Would a call have been made to the police at all, had it been two white men forcing their way into a Cambridge house? Might the neighbor have wandered over to lend a hand?

Would police have reacted differently had they found a middle aged white man standing there? Would there have been an arrest? Would there have been any provocative behavior on their part?

Would a white man have reacted to police arriving at his door in a different way? Would he have hesitated to identify himself or follow instructions?

And, perhaps most interesting to me, how might we, black and white, have reacted differently had a white man been arrested that afternoon? Would black pundits be decrying police abuse of power? Would whites be dismissing the affair as being blown out of proportion?

I will not add to the rancor here and take a side, as it were, in this particular incident. I will say, with utmost confidence, though that the event proves one thing clearly. We are still a nation struggling with issues of race. Who ever is right or wrong in this case doesn’t matter. That there is a case at all shows we have work to do.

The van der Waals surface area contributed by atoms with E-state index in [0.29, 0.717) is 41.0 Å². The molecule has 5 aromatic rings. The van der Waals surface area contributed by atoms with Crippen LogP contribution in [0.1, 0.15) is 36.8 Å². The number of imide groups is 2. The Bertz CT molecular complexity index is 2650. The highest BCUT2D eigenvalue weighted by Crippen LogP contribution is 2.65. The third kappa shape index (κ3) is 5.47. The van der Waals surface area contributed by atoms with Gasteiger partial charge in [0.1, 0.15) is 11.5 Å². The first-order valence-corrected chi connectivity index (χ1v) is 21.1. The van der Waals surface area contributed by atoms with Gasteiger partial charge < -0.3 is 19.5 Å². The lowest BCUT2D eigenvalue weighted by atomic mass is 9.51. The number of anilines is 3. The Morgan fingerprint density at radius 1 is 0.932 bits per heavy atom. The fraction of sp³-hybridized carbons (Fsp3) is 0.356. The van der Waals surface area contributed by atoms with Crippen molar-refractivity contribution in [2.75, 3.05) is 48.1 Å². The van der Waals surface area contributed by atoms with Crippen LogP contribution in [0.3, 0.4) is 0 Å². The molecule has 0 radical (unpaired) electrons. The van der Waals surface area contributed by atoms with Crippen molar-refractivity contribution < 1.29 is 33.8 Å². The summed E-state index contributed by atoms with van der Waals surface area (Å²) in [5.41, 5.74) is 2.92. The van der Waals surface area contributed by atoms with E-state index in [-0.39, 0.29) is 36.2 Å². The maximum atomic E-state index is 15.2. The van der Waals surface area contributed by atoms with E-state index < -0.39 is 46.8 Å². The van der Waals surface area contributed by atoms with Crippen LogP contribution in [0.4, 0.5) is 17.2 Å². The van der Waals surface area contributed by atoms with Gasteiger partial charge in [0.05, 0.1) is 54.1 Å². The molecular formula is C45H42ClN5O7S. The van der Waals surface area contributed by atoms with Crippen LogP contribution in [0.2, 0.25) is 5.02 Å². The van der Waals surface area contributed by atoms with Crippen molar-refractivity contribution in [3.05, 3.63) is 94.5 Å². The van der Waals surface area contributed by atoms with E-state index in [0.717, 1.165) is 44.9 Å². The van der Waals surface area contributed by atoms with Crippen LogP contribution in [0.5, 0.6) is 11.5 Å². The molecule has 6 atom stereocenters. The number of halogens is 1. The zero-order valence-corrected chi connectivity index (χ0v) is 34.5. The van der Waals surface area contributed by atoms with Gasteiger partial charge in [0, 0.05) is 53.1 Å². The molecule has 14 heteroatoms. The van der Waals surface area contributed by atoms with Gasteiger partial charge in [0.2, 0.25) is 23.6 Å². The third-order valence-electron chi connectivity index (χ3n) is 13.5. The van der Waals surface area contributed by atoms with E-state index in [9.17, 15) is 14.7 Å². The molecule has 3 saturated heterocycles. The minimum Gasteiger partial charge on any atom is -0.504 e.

Monday, July 20, 2009

Remembering Frank McCourt

Frank McCourt at The CT Forum on May 4, 2001

When we asked Nobel Prize-winning author Toni Morrison several years ago who she might like to have a conversation with on stage at The CT Forum, she didn't hesitate with her response: Frank McCourt.

And on one memorable evening back in May of 2001, to our great delight, she did just that.

Thank you, Toni, for having that conversation with the wonderful Frank McCourt - an exchange of thoughts and ideas that is as intriguing now as it was then.

Today, we celebrate the life of Frank McCourt. We celebrate his vibrancy, his warmth, his hard-won wisdom, and his incomparable wit.

"He says, you have to study and learn so that you can make up your own mind about history and everything else but you can’t make up an empty mind. Stock your mind, stock your mind. You might be poor, your shoes might be broken, but your mind is a palace."
— from Angela's Ashes

"People everywhere brag and whimper about the woes of their early years, but nothing can compare with the Irish version: the poverty; the shiftless loquacious father; the pious defeated mother moaning by the fire; pompous priests; bullying school masters; the English and the terrible things they did to us for eight hundred long years.